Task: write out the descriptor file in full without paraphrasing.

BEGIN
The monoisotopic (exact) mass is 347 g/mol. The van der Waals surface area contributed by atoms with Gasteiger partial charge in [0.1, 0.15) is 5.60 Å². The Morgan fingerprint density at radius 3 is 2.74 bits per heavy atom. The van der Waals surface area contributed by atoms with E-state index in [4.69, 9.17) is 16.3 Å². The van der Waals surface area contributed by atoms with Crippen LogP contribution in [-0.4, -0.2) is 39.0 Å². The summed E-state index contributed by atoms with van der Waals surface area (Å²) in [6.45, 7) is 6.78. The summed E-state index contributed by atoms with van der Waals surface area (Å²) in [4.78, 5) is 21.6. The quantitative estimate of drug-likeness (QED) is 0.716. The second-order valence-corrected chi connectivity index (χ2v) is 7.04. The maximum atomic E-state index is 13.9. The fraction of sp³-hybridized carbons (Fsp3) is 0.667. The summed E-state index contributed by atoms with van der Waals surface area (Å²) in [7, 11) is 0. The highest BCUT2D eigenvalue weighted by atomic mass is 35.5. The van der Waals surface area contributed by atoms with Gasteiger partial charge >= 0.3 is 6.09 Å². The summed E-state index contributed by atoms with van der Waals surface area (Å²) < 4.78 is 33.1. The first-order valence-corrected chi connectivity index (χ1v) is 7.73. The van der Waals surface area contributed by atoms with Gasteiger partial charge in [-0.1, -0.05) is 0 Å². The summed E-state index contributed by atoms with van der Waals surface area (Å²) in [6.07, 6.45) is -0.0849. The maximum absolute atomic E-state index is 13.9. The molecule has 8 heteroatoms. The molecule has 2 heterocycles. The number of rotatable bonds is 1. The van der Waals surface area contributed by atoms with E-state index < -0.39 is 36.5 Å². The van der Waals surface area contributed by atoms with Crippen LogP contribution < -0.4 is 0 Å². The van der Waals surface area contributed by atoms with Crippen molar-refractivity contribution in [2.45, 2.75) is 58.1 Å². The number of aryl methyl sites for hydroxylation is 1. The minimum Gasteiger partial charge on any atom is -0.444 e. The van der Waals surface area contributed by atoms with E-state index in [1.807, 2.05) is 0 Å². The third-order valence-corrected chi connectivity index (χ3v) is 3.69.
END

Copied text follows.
The monoisotopic (exact) mass is 347 g/mol. The van der Waals surface area contributed by atoms with Gasteiger partial charge in [0.1, 0.15) is 5.60 Å². The Morgan fingerprint density at radius 3 is 2.74 bits per heavy atom. The van der Waals surface area contributed by atoms with E-state index in [4.69, 9.17) is 16.3 Å². The van der Waals surface area contributed by atoms with Crippen LogP contribution in [-0.4, -0.2) is 39.0 Å². The summed E-state index contributed by atoms with van der Waals surface area (Å²) in [6.45, 7) is 6.78. The summed E-state index contributed by atoms with van der Waals surface area (Å²) in [4.78, 5) is 21.6. The quantitative estimate of drug-likeness (QED) is 0.716. The second-order valence-corrected chi connectivity index (χ2v) is 7.04. The maximum atomic E-state index is 13.9. The fraction of sp³-hybridized carbons (Fsp3) is 0.667. The summed E-state index contributed by atoms with van der Waals surface area (Å²) in [7, 11) is 0. The highest BCUT2D eigenvalue weighted by atomic mass is 35.5. The van der Waals surface area contributed by atoms with Gasteiger partial charge >= 0.3 is 6.09 Å². The summed E-state index contributed by atoms with van der Waals surface area (Å²) < 4.78 is 33.1. The first-order valence-corrected chi connectivity index (χ1v) is 7.73. The van der Waals surface area contributed by atoms with Gasteiger partial charge in [-0.1, -0.05) is 0 Å². The summed E-state index contributed by atoms with van der Waals surface area (Å²) in [6.07, 6.45) is -0.0849. The maximum absolute atomic E-state index is 13.9. The molecule has 8 heteroatoms. The molecule has 2 heterocycles. The number of rotatable bonds is 1. The van der Waals surface area contributed by atoms with E-state index < -0.39 is 36.5 Å². The van der Waals surface area contributed by atoms with Crippen LogP contribution < -0.4 is 0 Å². The van der Waals surface area contributed by atoms with Crippen molar-refractivity contribution in [2.45, 2.75) is 58.1 Å². The number of aryl methyl sites for hydroxylation is 1. The minimum Gasteiger partial charge on any atom is -0.444 e. The van der Waals surface area contributed by atoms with E-state index in [1.807, 2.05) is 0 Å². The third-order valence-corrected chi connectivity index (χ3v) is 3.69.